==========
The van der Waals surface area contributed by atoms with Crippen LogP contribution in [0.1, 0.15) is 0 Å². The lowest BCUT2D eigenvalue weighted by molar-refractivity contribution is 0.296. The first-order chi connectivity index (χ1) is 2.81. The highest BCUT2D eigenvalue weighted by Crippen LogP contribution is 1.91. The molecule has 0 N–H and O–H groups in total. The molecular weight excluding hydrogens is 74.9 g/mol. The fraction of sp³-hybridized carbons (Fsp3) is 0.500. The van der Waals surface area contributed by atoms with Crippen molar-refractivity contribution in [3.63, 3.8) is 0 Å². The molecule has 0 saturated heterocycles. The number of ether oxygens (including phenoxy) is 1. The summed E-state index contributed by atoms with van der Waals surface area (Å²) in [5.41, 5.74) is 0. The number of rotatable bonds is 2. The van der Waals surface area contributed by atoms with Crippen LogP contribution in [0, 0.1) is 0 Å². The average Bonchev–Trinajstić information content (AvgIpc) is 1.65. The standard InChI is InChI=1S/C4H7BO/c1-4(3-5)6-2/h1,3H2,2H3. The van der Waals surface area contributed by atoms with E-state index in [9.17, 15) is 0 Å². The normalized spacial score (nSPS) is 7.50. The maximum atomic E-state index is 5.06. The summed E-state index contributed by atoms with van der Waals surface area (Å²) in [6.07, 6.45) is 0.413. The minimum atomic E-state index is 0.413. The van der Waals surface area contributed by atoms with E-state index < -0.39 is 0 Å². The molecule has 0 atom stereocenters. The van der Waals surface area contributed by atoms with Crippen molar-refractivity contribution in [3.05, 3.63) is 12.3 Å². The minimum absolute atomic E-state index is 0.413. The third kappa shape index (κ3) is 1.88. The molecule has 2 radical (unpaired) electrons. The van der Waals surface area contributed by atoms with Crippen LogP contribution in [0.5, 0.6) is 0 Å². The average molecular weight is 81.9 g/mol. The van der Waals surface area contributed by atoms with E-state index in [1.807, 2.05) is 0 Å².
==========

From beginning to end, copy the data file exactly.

The van der Waals surface area contributed by atoms with Crippen LogP contribution in [0.1, 0.15) is 0 Å². The lowest BCUT2D eigenvalue weighted by molar-refractivity contribution is 0.296. The first-order chi connectivity index (χ1) is 2.81. The highest BCUT2D eigenvalue weighted by Crippen LogP contribution is 1.91. The molecule has 0 N–H and O–H groups in total. The molecular weight excluding hydrogens is 74.9 g/mol. The fraction of sp³-hybridized carbons (Fsp3) is 0.500. The van der Waals surface area contributed by atoms with Crippen molar-refractivity contribution in [3.63, 3.8) is 0 Å². The molecule has 0 saturated heterocycles. The number of ether oxygens (including phenoxy) is 1. The summed E-state index contributed by atoms with van der Waals surface area (Å²) in [5.41, 5.74) is 0. The number of rotatable bonds is 2. The van der Waals surface area contributed by atoms with Crippen LogP contribution in [0, 0.1) is 0 Å². The average Bonchev–Trinajstić information content (AvgIpc) is 1.65. The standard InChI is InChI=1S/C4H7BO/c1-4(3-5)6-2/h1,3H2,2H3. The van der Waals surface area contributed by atoms with E-state index in [9.17, 15) is 0 Å². The normalized spacial score (nSPS) is 7.50. The maximum atomic E-state index is 5.06. The summed E-state index contributed by atoms with van der Waals surface area (Å²) in [6.07, 6.45) is 0.413. The minimum atomic E-state index is 0.413. The van der Waals surface area contributed by atoms with E-state index < -0.39 is 0 Å². The molecule has 0 atom stereocenters. The van der Waals surface area contributed by atoms with Crippen molar-refractivity contribution in [3.05, 3.63) is 12.3 Å². The minimum absolute atomic E-state index is 0.413. The third kappa shape index (κ3) is 1.88. The molecule has 2 radical (unpaired) electrons. The van der Waals surface area contributed by atoms with Crippen LogP contribution in [0.5, 0.6) is 0 Å². The average molecular weight is 81.9 g/mol. The van der Waals surface area contributed by atoms with E-state index in [1.807, 2.05) is 0 Å².